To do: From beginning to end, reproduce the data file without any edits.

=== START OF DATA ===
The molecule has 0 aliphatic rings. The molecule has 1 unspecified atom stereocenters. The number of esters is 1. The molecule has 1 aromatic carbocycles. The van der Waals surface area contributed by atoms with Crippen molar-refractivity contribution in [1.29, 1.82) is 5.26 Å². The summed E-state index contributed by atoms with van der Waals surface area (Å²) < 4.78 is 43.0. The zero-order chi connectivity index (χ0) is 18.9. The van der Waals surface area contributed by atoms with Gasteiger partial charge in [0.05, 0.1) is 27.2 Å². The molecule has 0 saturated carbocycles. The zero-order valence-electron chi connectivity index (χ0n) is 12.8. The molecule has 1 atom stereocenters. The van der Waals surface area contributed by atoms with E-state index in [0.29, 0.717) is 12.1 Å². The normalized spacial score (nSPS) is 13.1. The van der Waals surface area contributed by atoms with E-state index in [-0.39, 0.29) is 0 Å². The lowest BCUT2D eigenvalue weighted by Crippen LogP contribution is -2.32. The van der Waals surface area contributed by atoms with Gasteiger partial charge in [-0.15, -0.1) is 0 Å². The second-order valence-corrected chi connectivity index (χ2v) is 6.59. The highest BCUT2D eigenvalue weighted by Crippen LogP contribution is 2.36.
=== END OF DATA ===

The molecule has 0 aliphatic rings. The molecule has 1 unspecified atom stereocenters. The number of esters is 1. The molecule has 1 aromatic carbocycles. The van der Waals surface area contributed by atoms with Crippen molar-refractivity contribution in [1.29, 1.82) is 5.26 Å². The summed E-state index contributed by atoms with van der Waals surface area (Å²) < 4.78 is 43.0. The zero-order chi connectivity index (χ0) is 18.9. The van der Waals surface area contributed by atoms with Gasteiger partial charge in [0.05, 0.1) is 27.2 Å². The molecule has 0 saturated carbocycles. The zero-order valence-electron chi connectivity index (χ0n) is 12.8. The molecule has 1 atom stereocenters. The van der Waals surface area contributed by atoms with E-state index in [0.29, 0.717) is 12.1 Å². The normalized spacial score (nSPS) is 13.1. The van der Waals surface area contributed by atoms with E-state index in [-0.39, 0.29) is 0 Å². The lowest BCUT2D eigenvalue weighted by Crippen LogP contribution is -2.32. The van der Waals surface area contributed by atoms with Gasteiger partial charge in [-0.15, -0.1) is 0 Å². The second-order valence-corrected chi connectivity index (χ2v) is 6.59. The highest BCUT2D eigenvalue weighted by Crippen LogP contribution is 2.36.